The last 2 World Cups have seen Argentina take 6 back rowers, but I think that this year the number will be 7 as Marcos Kremer travels as cover for both the back row and second row positions. Pablo Matera is a clear pick as he has developed into one of the best flankers in world rugby and starred in the Super Rugby final, while Juan Manuel LeguizamónJavier Ortega DesioTomás Lezana and Rodrigo Bruni bring a good balance of recent success with the Jaguares and international experience. This leaves one spot, which I feel will be taken by Facundo Isa, whose international career stalled following a move to France but he looked at home on his return to international rugby and can join Matera to create the basis of a devastating back row.

Scrum Half

The Pumas have only taken 2 players at this position to the last 2 World Cups, which will lead to a difficult decision for Ledesma. Tomás Cubelli looks nailed on for the squad having played the vast majority of minutes over the first 2 rounds of the Rugby Championship. Martín Landajo’s move to Harlequins this summer probably hinders his chances of travelling to Japan. I initially had Gonzalo Bertranou taking the second spot given his greater international experience, but it looks like Felipe Ezcurra has skipped ahead of him in the pecking order and despite limited minutes in the first 2 rounds of the Rugby Championship, he set a good tempo against Australia and also won a penalty with a strong jackal.

Fly Half

Despite having moved to France, Nicolás Sánchez is easily the best option at fly half and I imagine that he will continue to lead the backs through this tournament. Hem may not have had the best of matches in the Super Rugby final, but Joaquín Díaz Bonilla has done a fine job of helping the Jaguares to their best ever finish so looks to be Sánchez’s backup at the position. Though recent World Cup squads have only included 2 fly halves, I don’t think either of the above players have excelled so far in the Rugby Championship, so I think he may take another experienced option here in the form of Benjamín Urdapilleta.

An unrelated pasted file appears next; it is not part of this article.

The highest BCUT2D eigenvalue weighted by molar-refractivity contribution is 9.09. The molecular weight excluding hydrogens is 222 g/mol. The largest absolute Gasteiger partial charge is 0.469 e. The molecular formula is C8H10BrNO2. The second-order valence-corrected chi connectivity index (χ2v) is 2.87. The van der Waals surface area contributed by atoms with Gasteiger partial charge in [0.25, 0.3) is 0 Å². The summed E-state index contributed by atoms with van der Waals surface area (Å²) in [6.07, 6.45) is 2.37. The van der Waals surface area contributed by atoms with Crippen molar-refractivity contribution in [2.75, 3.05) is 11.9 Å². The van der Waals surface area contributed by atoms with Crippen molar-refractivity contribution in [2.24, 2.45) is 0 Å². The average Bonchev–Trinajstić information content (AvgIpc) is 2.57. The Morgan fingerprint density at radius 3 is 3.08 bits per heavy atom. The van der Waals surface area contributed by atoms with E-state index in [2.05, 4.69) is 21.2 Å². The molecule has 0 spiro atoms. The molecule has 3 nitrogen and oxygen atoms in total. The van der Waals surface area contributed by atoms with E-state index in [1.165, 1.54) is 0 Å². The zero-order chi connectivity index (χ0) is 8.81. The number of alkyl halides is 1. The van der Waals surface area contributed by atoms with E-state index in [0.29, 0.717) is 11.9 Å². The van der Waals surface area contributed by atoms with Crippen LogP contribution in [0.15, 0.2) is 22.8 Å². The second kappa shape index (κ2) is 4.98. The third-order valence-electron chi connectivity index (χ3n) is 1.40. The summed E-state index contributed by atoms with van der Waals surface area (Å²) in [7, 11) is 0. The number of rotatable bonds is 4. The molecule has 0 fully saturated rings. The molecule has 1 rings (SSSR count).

Jerónimo De La Fuente and Matías Orlando have been a starring midfield for the Jaguares and regular partners for the Pumas too, so they are the clear picks here. Beyond that, I have gone for Matías Moroni, who has split his recent international career between wing and outside centre, and Juan Cruz Mallía, who can also provide cover at 15 if needed.

Back 3

This leaves space for 5 players in the back 3, which makes things more difficult for the European-based Santiago Cordero and Juan Imhoff, such is the strength available at the position. Bautista Delguy (currently playing for Jaguares XV in the Currie Cup after recently recovering from a season-ending injury), Emiliano Boffelli and Ramiro Moyano made a fine trio over the last year, while Joaquín Tuculet has the class and experience to potentially demote one of them to the bench. The final position was initially going to the versatile Sebastián Cancelliere, but he misses out after not featuring in the first 2 rounds of the Rugby Championship. His place instead goes to Santiago Cordero, who was given the full 80 minutes against Argentina and also has the benefit of excelling at wing or fullback, which could prove useful as the games come thick and fast.

Who do you think will make it to Japan?

As we get close to RWC2019, I will be running a fantasy rugby league on the rugby magazine website, and you are all invited to join! Simply follow this link and use the Unique Token: b6c1e40d48e6